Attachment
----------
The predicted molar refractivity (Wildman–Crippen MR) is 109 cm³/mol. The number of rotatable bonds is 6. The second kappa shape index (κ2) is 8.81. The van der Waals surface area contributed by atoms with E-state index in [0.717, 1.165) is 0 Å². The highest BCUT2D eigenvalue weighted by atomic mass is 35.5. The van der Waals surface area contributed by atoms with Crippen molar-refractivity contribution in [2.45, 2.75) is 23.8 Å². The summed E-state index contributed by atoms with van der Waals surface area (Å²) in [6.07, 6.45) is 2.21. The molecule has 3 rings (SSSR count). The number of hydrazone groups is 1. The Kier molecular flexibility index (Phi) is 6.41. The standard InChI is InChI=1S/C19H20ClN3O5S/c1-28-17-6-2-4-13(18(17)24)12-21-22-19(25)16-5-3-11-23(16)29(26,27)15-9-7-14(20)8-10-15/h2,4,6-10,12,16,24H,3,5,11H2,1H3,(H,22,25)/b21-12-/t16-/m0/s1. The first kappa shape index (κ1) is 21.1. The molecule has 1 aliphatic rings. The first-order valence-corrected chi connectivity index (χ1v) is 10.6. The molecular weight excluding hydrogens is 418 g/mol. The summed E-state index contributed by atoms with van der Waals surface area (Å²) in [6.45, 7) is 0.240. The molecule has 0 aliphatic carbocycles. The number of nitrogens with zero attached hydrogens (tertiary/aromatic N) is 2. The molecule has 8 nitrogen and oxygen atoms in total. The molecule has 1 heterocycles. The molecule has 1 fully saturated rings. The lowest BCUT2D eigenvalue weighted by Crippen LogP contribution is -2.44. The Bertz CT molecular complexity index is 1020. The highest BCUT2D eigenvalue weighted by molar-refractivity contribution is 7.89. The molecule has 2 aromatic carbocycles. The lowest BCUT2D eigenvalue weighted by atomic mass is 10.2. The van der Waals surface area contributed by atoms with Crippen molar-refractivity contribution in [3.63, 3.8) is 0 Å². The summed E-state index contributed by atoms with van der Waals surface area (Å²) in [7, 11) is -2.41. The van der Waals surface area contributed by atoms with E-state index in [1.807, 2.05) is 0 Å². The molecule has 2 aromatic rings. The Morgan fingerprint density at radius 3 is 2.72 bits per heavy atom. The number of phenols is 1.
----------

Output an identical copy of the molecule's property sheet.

The predicted molar refractivity (Wildman–Crippen MR) is 109 cm³/mol. The number of rotatable bonds is 6. The second kappa shape index (κ2) is 8.81. The van der Waals surface area contributed by atoms with E-state index in [0.717, 1.165) is 0 Å². The highest BCUT2D eigenvalue weighted by atomic mass is 35.5. The van der Waals surface area contributed by atoms with Crippen molar-refractivity contribution in [2.45, 2.75) is 23.8 Å². The summed E-state index contributed by atoms with van der Waals surface area (Å²) in [6.07, 6.45) is 2.21. The molecule has 3 rings (SSSR count). The number of hydrazone groups is 1. The Kier molecular flexibility index (Phi) is 6.41. The standard InChI is InChI=1S/C19H20ClN3O5S/c1-28-17-6-2-4-13(18(17)24)12-21-22-19(25)16-5-3-11-23(16)29(26,27)15-9-7-14(20)8-10-15/h2,4,6-10,12,16,24H,3,5,11H2,1H3,(H,22,25)/b21-12-/t16-/m0/s1. The first kappa shape index (κ1) is 21.1. The molecule has 1 aliphatic rings. The first-order valence-corrected chi connectivity index (χ1v) is 10.6. The molecular weight excluding hydrogens is 418 g/mol. The summed E-state index contributed by atoms with van der Waals surface area (Å²) in [6.45, 7) is 0.240. The molecule has 0 aliphatic carbocycles. The number of nitrogens with zero attached hydrogens (tertiary/aromatic N) is 2. The molecule has 8 nitrogen and oxygen atoms in total. The molecule has 1 heterocycles. The molecule has 1 fully saturated rings. The lowest BCUT2D eigenvalue weighted by Crippen LogP contribution is -2.44. The Bertz CT molecular complexity index is 1020. The highest BCUT2D eigenvalue weighted by molar-refractivity contribution is 7.89. The molecule has 2 aromatic carbocycles. The lowest BCUT2D eigenvalue weighted by atomic mass is 10.2. The van der Waals surface area contributed by atoms with Crippen molar-refractivity contribution in [3.63, 3.8) is 0 Å². The summed E-state index contributed by atoms with van der Waals surface area (Å²) in [7, 11) is -2.41. The van der Waals surface area contributed by atoms with E-state index in [1.807, 2.05) is 0 Å². The molecule has 2 aromatic rings. The Morgan fingerprint density at radius 3 is 2.72 bits per heavy atom. The number of phenols is 1.